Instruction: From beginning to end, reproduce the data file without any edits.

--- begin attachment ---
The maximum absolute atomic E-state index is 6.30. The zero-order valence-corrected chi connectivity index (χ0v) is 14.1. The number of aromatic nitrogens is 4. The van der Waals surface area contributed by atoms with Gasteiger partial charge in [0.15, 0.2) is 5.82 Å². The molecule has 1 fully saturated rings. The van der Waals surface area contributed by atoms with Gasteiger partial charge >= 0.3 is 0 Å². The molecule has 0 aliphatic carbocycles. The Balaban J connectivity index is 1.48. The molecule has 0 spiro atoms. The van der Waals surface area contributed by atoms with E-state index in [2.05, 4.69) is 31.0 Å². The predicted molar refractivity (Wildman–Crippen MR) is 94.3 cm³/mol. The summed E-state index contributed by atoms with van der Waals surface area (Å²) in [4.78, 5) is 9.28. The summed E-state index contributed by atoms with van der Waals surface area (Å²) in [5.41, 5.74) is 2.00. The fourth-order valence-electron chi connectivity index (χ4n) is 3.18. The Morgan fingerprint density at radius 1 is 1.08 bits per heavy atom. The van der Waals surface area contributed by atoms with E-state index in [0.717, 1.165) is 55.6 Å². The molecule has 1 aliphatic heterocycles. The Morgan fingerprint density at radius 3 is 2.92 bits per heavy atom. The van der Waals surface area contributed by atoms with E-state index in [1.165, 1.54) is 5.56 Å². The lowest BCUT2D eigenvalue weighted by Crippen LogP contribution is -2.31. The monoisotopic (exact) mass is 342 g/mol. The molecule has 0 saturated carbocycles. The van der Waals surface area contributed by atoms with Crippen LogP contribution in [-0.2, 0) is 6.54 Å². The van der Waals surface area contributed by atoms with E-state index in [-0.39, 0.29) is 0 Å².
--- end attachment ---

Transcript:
The maximum absolute atomic E-state index is 6.30. The zero-order valence-corrected chi connectivity index (χ0v) is 14.1. The number of aromatic nitrogens is 4. The van der Waals surface area contributed by atoms with Gasteiger partial charge in [0.15, 0.2) is 5.82 Å². The molecule has 1 fully saturated rings. The van der Waals surface area contributed by atoms with Gasteiger partial charge >= 0.3 is 0 Å². The molecule has 0 aliphatic carbocycles. The Balaban J connectivity index is 1.48. The molecule has 0 spiro atoms. The van der Waals surface area contributed by atoms with E-state index in [2.05, 4.69) is 31.0 Å². The predicted molar refractivity (Wildman–Crippen MR) is 94.3 cm³/mol. The summed E-state index contributed by atoms with van der Waals surface area (Å²) in [4.78, 5) is 9.28. The summed E-state index contributed by atoms with van der Waals surface area (Å²) in [5.41, 5.74) is 2.00. The fourth-order valence-electron chi connectivity index (χ4n) is 3.18. The Morgan fingerprint density at radius 1 is 1.08 bits per heavy atom. The van der Waals surface area contributed by atoms with E-state index in [0.717, 1.165) is 55.6 Å². The molecule has 1 aliphatic heterocycles. The Morgan fingerprint density at radius 3 is 2.92 bits per heavy atom. The van der Waals surface area contributed by atoms with E-state index in [1.165, 1.54) is 5.56 Å². The lowest BCUT2D eigenvalue weighted by Crippen LogP contribution is -2.31. The monoisotopic (exact) mass is 342 g/mol. The molecule has 0 saturated carbocycles. The van der Waals surface area contributed by atoms with Crippen LogP contribution in [-0.2, 0) is 6.54 Å². The van der Waals surface area contributed by atoms with E-state index in [-0.39, 0.29) is 0 Å².